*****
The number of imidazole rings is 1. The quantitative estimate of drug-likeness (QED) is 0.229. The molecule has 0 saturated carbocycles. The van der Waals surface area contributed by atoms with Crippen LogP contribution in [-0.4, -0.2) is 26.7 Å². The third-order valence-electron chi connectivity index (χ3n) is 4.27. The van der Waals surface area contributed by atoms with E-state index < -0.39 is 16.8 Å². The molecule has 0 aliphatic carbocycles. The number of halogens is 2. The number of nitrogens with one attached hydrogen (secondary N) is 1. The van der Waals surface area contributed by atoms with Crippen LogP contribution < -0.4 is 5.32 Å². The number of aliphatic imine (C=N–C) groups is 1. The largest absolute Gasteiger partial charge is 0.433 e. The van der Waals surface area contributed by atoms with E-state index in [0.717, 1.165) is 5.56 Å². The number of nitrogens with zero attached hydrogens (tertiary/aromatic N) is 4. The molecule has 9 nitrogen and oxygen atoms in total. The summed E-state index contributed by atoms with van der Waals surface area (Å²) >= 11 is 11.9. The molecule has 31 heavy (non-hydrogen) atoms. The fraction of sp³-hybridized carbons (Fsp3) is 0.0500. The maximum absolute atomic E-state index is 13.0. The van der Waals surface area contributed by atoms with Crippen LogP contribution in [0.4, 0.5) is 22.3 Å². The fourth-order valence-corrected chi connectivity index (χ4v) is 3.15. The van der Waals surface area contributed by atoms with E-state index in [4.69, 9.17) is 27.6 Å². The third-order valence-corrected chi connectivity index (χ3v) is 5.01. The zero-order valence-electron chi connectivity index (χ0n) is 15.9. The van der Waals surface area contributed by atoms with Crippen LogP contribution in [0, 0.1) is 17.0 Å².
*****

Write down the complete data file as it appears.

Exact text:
The number of imidazole rings is 1. The quantitative estimate of drug-likeness (QED) is 0.229. The molecule has 0 saturated carbocycles. The van der Waals surface area contributed by atoms with Crippen LogP contribution in [-0.4, -0.2) is 26.7 Å². The third-order valence-electron chi connectivity index (χ3n) is 4.27. The van der Waals surface area contributed by atoms with E-state index < -0.39 is 16.8 Å². The molecule has 0 aliphatic carbocycles. The number of halogens is 2. The number of nitrogens with one attached hydrogen (secondary N) is 1. The van der Waals surface area contributed by atoms with Crippen LogP contribution < -0.4 is 5.32 Å². The number of aliphatic imine (C=N–C) groups is 1. The largest absolute Gasteiger partial charge is 0.433 e. The van der Waals surface area contributed by atoms with E-state index in [0.717, 1.165) is 5.56 Å². The number of nitrogens with zero attached hydrogens (tertiary/aromatic N) is 4. The molecule has 9 nitrogen and oxygen atoms in total. The summed E-state index contributed by atoms with van der Waals surface area (Å²) >= 11 is 11.9. The molecule has 31 heavy (non-hydrogen) atoms. The fraction of sp³-hybridized carbons (Fsp3) is 0.0500. The maximum absolute atomic E-state index is 13.0. The van der Waals surface area contributed by atoms with Crippen LogP contribution in [0.4, 0.5) is 22.3 Å². The fourth-order valence-corrected chi connectivity index (χ4v) is 3.15. The van der Waals surface area contributed by atoms with E-state index in [4.69, 9.17) is 27.6 Å². The third-order valence-corrected chi connectivity index (χ3v) is 5.01. The zero-order valence-electron chi connectivity index (χ0n) is 15.9. The van der Waals surface area contributed by atoms with Crippen LogP contribution in [0, 0.1) is 17.0 Å².